Does OMi support the execution of validation routines when closing an Alert/Event that also closes other related items? Not currently out of the box. There are several configurable settings which affect TBEC behavior (e.g. correlation time window, automatic extension of time windows, etc.), but currently this is not one of them. We are considering additional options for the future.


OMi Features


























Scalability, High Availability Cluster Support?  Estimated max seats before going distributed? OMi supports the same cluster/HA features as supported by BAC. For example, you can have multiple gateway servers connected to a clustered Data Processing Server and a remote database server. In this case, OMi software is installed on each of these separate servers (gateways and DPS). In general, the "max seats before going distributed" (i.e. adding gateway servers) would be driven by the same considerations as documented for BAC itself. More information specific to OMi environments will be available over time as we have a chance to do further testing and characterization.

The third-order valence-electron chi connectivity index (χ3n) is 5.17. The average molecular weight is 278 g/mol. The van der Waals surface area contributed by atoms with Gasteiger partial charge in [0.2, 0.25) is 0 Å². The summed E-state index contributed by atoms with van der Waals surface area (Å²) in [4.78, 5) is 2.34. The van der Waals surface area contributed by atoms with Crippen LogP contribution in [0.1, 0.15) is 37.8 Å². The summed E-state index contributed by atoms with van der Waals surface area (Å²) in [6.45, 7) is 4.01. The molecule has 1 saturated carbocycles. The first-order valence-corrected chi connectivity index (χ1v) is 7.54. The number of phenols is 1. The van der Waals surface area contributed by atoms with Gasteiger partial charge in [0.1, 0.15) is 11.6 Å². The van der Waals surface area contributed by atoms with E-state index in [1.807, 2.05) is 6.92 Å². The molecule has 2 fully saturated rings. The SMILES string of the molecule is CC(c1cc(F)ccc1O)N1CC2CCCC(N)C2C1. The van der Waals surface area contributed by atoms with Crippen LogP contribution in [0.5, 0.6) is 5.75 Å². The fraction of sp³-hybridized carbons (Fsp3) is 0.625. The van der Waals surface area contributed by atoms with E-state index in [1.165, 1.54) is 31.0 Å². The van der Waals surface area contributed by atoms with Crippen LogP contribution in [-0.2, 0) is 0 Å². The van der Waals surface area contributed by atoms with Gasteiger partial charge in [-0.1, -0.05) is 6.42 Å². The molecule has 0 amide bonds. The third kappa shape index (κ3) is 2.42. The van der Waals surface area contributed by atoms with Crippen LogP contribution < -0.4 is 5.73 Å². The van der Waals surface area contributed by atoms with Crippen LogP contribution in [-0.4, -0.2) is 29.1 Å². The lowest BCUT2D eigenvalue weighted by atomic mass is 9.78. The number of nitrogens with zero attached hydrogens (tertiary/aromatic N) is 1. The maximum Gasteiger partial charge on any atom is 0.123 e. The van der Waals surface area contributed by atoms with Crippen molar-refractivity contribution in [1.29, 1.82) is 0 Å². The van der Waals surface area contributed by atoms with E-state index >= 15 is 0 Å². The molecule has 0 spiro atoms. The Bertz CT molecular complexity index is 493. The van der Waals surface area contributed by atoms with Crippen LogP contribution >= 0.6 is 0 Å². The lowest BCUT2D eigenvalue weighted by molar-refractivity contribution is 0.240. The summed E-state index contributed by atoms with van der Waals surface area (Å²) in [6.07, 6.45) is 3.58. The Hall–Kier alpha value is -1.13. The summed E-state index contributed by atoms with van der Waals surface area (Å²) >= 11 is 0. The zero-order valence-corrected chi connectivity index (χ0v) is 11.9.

Does OMi have a reports generator showing things like daily TBEC, etc.? Not currently. However the BAC reports (e.g. KPIs over Time) can be used to look at how the OMi KPIs are changing over time on CIs.
Comment: We feel that most of these features being discussed in OMi should have been as an upgrade to OMW. Too many modules to buy and try to integrate ourselves. For example we wanted a better version of the OVOWeb to come as an upgrade in OMW8.1. Too many products to buy just to manage our network. OMi is providing discreet and incremental value above and beyond what is provided in OMW or OMU. We are continuing to enhance both OMW and OMU (for example the recent release of OMU 9.0) and customers who are happy with the capabilities of these platforms can continue to move forwards and take advantage of the enhancements that we are providing. There is no requirement to move to OMi.